What is your company going to do in the next 3, 5 , 7 years? Will you focus on your current products and market positioning or will you seek new ways to enlarge your business (or may be to defend it from your competitors)? What changes are you expecting in your market, and what are you planning to do to take advantage of it? Or may be you are considering entering a new market or not: If so, do you have the resources and capability to do it alone, or should you rather look for a local partner? Or may be an acquisition?
These are just some of the many questions that a strategic plan has to provide. More correctly, it has to define the guidelines to help the management take these decisions, setting at the same time a vision for the future and the objectives to reach.
In many occasions I helped develop strategic plans for my customers. First of all, it has to reflect the CEO's vision about the future of its company, since he is the one that has to make it happen. But it also has to incorporate the many facts about where the market is going, what the competitors will be expected to do, what new technologies will enter the arena and how this will change the competitive scenario, whether there will be disrupting regulatory or legal issues, what social, economic or demographic changes are expected, and last but not least how the customer will change in terms of habits and tastes.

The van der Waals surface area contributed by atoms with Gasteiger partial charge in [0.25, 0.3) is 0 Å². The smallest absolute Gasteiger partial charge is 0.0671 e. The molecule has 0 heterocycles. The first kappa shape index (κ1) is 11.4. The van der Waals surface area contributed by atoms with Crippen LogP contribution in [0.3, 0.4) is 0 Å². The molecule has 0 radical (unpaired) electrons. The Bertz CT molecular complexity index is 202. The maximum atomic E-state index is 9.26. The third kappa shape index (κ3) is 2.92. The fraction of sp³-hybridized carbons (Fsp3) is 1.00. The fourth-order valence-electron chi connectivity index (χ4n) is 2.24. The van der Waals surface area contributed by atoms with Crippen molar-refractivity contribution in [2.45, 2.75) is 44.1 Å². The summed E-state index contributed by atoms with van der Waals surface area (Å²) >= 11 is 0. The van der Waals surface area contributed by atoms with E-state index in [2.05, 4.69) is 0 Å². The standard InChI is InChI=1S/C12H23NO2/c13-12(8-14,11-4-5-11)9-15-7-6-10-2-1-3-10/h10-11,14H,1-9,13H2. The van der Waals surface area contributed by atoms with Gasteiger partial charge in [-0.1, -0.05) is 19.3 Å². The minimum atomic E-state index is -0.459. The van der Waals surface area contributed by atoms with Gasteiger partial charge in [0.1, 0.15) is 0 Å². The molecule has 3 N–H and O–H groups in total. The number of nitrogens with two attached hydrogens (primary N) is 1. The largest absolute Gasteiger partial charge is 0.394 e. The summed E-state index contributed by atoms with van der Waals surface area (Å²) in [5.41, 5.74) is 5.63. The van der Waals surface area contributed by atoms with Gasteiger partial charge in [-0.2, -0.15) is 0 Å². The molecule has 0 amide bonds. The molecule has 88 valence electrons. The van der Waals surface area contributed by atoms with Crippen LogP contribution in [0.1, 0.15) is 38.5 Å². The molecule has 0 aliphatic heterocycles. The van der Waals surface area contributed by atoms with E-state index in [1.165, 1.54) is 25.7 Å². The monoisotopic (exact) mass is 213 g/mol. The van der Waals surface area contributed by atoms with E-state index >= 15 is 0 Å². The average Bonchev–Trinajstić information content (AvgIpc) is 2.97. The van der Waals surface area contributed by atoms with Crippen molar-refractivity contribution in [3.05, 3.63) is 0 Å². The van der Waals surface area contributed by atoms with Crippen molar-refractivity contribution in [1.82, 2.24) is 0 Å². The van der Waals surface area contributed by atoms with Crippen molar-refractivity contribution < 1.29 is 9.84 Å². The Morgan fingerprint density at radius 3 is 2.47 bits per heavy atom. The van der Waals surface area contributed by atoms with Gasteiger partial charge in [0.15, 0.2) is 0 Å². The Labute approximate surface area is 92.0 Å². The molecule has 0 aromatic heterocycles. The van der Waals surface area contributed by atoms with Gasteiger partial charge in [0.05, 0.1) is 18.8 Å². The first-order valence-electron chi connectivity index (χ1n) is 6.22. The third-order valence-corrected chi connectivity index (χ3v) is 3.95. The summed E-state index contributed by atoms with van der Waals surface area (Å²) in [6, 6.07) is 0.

This exercise requires careful analysis, but also a large number of "educated guesses", assumptions based on proxies, and, why not, a bit of luck.
Every strategic plan and every investment decision should be evaluated quantitatively to make sure that the company will eventually have a positive financial outcome, and this forecast is captured in a Business Plan.
You are of course already familiar with business plans, and therefore you know how complex it can be if you want to take all variables into consideration. Of course you can make it simpler, usually by increasing the number of assumptions, reducing the number of variables to simulate, restricting it to one competitive scenario only. But a fully fledged business plan has to incorporate them all, to provide its users a comprehensive view of expected benefits and risks.
When I develop a business plan, it will include all critical factors, from market dynamics to demand price elasticity, typically offering different simulation scenarios. The key input parameters will be based on realistic assumptions, calculated either by looking at past historical data, or from competitors' figures, or from primary and secondary research. The output will show your expected financial outcome in different simulations, along with the cash requirements, working capital, NPV. It will include both a mathematical model and an executive presentation with management highlights.
And, more importantly, it will remain for you as a tool for subsequent updates and revisions, which you will be able to reuse during your future strategic planning cycles.